Unilever’s Indian unit Hindustan Unilever (HUL) has renamed its Fair & Lovely brand to "Glow & Lovely". The men's range of Fair & Lovely will also be called "Glow & Handsome". This comes a week after it said it is dropping the word “fair” from its "Fair & Lovely" products, after garnering heat for playing up insecurities in skin tones and promoting negative stereotypes against darker skinned women. In a statement, the company said the renaming is the next step to make its skin care portfolio a more inclusive one. It is added that Glow & Lovely will be on the shelves over the next few months, and future innovations will deliver on this new proposition.
Last week HUL said it would be introducing the new name and added that since early last year, the brand’s communication moved away from the benefits of fairness, whitening and skin lightening, towards glow, even tone, skin clarity and radiance, which are holistic measures of healthy skin.
The brand also removed from Fair & Lovely’s packaging, words such as ‘fair/fairness’, ‘white/whitening’, and ‘light/lightening’ that could indicate a fairness-led transformation. The cameo with two faces showing shade transformation, as well as the shade guides were also removed from the packs. The company said it will continue to evolve its advertising, to feature women of different skin tones, representative of the variety of beauty across India.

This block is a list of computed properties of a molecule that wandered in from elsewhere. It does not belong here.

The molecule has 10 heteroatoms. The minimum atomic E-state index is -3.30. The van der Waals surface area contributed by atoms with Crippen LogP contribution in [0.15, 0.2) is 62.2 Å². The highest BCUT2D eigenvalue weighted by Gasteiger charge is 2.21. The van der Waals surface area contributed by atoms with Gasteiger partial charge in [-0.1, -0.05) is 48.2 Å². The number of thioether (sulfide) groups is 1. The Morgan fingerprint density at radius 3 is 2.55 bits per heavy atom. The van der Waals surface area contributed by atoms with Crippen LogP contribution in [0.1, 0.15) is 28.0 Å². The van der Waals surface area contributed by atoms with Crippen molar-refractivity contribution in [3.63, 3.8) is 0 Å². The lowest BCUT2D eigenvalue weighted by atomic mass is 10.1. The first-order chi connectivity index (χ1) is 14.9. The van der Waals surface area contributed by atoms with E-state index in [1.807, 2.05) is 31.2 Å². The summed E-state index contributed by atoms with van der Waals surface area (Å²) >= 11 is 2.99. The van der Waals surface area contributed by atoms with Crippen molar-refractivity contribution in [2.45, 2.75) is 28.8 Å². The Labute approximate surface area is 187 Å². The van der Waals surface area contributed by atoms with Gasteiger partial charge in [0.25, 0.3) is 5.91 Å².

Earlier in June, Unilever said in an Instagram post that it is taking action to create systemic change to address institutionalised racism and social injustice. This came amidst the racial protests and the Black Lives Matter movement happening in the US, and the FMCG giant pledged more than US$1 million to date to organisations and activists working for social justice and racial equality. However, netizens called out Unilever for owning a “racist” product such as Fair & Lovely, and to drop the brand and issue an apology for “promoting colourism and racism in the South Asian culture for years”.
Separately, beauty brand L'Oreal will also reportedly use the terms "glow" or "even" to replace its "white" or "fair" terms used in some of its products designed to help even out skin tones, according to Reuters. Reuters also cited L’Oreal CEO Jean-Paul Agon who told investors that the rebranding was targeted at specific products, and is especially for treatments in Asia and countries such as India which are aimed at protecting skin from the sun and avoiding dark spots. It is added that Agon said the brand is "adapting" its vocabulary to meet changing expectations and attitudes.
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